For that rea­son, our Consortium pre­pared a guide for fight­ing the olive fly in col­lab­o­ra­tion with the Plant Protection Service of the Umbria Region. The hand­book offers tips to pre­vent attacks of the fly, defines the tech­ni­cal mon­i­tor­ing of this insect and lists the fight­ing tech­niques in both organic and con­ven­tional farm­ing, in accor­dance with the best agri­cul­tural prac­tices. Finally, I rec­om­mend to turn to a pro­fes­sional agron­o­mist.

This year, the demand for PDO oil exceeded sup­ply: this is def­i­nitely a good sign for the many small pro­duc­ers who are crushed by the inter­na­tional play­ers, but it is also a sig­nal show­ing us how our prod­uct is pop­u­lar in the world, con­sid­ered almost essen­tial, and that makes us proud of the work we’ve done in recent years.

Is it pos­si­ble to make fore­casts for PDO Umbria oil pro­duc­tion in 2015?

According to the best sce­nario, we envis­age two years of inter­est­ing har­vests, since the world pro­vi­sions are run­ning out and then it will be nec­es­sary to start from scratch. 2014 was a year of dis­charge” which is typ­i­cal in the cycle of olive grow­ing. All har­vests in agri­cul­ture depend on nature, being con­tin­u­ously exposed to weather events and dis­eases.

Fortunately Umbria has a ter­ri­tory that gives us extra­or­di­nary prod­ucts, pri­mar­ily oil, char­ac­ter­ized by high organolep­tic and healthy con­tents; our pro­duc­ers have to live up to what our ter­ri­tory offers them, in order to sell the excel­lence to our con­sumers. We are small, but our oil rep­re­sents excel­lence on the global mar­ket.

2015 is the year of the Expo, focus­ing on Feeding the Planet.” Will the Consortium be present at the uni­ver­sal exhi­bi­tion?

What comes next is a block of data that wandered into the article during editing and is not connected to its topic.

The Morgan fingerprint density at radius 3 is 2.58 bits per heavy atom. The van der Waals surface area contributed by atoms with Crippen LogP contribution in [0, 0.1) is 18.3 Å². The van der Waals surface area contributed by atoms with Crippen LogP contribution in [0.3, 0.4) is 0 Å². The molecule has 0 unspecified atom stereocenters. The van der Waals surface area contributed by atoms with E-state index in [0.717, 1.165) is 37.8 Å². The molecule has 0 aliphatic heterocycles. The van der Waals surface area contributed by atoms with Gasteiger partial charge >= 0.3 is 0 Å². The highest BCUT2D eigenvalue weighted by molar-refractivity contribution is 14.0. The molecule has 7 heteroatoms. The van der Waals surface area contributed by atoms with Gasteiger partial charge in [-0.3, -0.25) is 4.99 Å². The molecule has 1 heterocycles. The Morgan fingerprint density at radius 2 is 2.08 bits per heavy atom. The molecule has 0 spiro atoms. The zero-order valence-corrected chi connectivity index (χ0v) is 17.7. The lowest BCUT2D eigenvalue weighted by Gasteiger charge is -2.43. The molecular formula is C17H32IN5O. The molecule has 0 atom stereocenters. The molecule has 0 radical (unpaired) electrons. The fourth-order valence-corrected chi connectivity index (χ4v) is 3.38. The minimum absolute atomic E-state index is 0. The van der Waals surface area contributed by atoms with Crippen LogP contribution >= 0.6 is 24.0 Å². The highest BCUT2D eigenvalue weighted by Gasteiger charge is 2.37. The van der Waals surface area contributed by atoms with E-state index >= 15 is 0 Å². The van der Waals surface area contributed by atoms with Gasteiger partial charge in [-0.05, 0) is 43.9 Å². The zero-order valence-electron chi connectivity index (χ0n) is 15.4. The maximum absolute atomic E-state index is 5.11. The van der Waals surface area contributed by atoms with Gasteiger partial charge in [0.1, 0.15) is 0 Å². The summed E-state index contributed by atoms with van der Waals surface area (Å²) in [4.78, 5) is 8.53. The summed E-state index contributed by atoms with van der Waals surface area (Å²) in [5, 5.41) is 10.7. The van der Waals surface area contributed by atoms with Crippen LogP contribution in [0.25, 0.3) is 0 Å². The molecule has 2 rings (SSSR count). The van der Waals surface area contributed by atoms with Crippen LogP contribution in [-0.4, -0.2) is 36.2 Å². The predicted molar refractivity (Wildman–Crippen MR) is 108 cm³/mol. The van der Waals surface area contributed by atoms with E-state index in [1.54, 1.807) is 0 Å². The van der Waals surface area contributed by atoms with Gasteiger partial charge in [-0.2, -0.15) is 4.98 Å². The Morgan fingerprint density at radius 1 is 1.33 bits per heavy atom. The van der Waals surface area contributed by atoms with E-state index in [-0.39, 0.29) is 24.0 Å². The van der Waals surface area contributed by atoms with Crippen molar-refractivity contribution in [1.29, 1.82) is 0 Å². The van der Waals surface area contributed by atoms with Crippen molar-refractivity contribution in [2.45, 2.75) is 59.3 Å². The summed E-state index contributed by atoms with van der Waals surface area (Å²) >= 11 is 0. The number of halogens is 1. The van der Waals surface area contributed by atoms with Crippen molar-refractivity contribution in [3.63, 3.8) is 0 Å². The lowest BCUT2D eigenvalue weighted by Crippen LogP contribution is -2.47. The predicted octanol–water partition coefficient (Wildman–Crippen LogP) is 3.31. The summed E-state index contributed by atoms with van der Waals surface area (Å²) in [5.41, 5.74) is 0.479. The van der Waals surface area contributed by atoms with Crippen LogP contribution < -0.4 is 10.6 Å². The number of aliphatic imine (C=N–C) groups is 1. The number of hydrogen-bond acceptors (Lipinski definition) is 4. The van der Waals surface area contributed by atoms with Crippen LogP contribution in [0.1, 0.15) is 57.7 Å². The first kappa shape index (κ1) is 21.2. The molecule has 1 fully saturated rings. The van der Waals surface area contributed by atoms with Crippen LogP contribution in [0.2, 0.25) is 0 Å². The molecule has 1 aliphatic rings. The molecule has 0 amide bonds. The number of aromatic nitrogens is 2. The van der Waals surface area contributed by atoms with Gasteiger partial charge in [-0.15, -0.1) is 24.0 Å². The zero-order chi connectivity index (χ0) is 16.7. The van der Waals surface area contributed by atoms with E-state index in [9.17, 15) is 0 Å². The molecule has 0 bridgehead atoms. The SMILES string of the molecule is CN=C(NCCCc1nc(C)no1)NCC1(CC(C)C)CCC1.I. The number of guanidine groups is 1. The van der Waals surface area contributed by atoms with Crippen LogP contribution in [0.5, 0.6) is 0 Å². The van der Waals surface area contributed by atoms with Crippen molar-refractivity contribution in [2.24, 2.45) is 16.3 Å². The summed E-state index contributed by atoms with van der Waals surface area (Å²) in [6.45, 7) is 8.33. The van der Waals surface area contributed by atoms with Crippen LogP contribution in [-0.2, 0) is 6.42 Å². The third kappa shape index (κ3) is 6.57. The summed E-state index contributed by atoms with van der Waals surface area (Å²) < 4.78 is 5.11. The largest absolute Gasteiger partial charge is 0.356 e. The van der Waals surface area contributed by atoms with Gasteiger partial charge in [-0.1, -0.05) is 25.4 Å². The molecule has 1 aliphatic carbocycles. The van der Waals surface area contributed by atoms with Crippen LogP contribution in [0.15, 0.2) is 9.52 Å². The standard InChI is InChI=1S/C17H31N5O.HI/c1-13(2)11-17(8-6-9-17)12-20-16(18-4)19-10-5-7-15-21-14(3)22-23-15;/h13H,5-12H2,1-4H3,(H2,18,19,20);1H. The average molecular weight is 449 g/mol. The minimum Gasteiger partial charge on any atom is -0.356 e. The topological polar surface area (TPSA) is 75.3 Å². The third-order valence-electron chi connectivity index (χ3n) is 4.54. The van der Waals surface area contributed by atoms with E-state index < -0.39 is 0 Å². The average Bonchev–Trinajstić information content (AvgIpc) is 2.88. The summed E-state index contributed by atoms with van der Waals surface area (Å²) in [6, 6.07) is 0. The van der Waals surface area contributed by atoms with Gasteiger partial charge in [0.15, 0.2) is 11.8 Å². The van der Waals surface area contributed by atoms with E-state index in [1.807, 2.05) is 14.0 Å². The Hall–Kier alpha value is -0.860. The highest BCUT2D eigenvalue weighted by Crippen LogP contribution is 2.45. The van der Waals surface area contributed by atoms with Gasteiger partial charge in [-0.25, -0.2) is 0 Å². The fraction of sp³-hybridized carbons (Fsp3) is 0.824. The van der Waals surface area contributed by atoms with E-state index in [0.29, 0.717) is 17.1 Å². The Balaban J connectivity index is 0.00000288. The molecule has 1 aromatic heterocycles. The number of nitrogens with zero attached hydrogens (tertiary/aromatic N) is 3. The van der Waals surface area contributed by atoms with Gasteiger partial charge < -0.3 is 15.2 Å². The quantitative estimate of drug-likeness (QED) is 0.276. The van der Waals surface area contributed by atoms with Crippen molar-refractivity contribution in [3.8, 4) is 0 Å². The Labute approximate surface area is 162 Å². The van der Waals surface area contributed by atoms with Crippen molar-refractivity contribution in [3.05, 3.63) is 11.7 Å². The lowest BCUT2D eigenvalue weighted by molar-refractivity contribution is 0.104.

Of course, we will be there, because it is a unique oppor­tu­nity, and because we have a moral oblig­a­tion in front of a claim that says Feeding the world, energy for life.” We do not hide our dis­ap­point­ment due to the lack of an oil pavil­ion,” as they have orga­nized for wine.

We will be able to tell about the won­der­ful Mediterranean cul­ture where the olive tree plays a sym­bolic role. We will bring with us our her­itage, pro­duc­ers, millers, olive-grow­ing land­scape; that is to say our iden­tity. We pre­pared two projects: one for com­mu­ni­ca­tion and one about the link between design and food. We like to think that beauty, good­ness and knowl­edge are a priv­i­lege we have to sup­port.

What are the objec­tives of your par­tic­i­pa­tion?

Promoting and spread­ing Umbrian cul­ture and learn­ing from our friends in the world, to exchange ideas and good agri­cul­tural prac­tices: why not? Actually, the Expo is also an oppor­tu­nity to com­pare our­selves, to be intrigued, to pro­pose devel­op­ment mod­els in har­mony with our land. We are dwarfs on the shoul­ders of a giant and we have the task of show­ing our beauty” as it was per­ceived by the ancient Greeks: har­mony between beauty and fair­ness.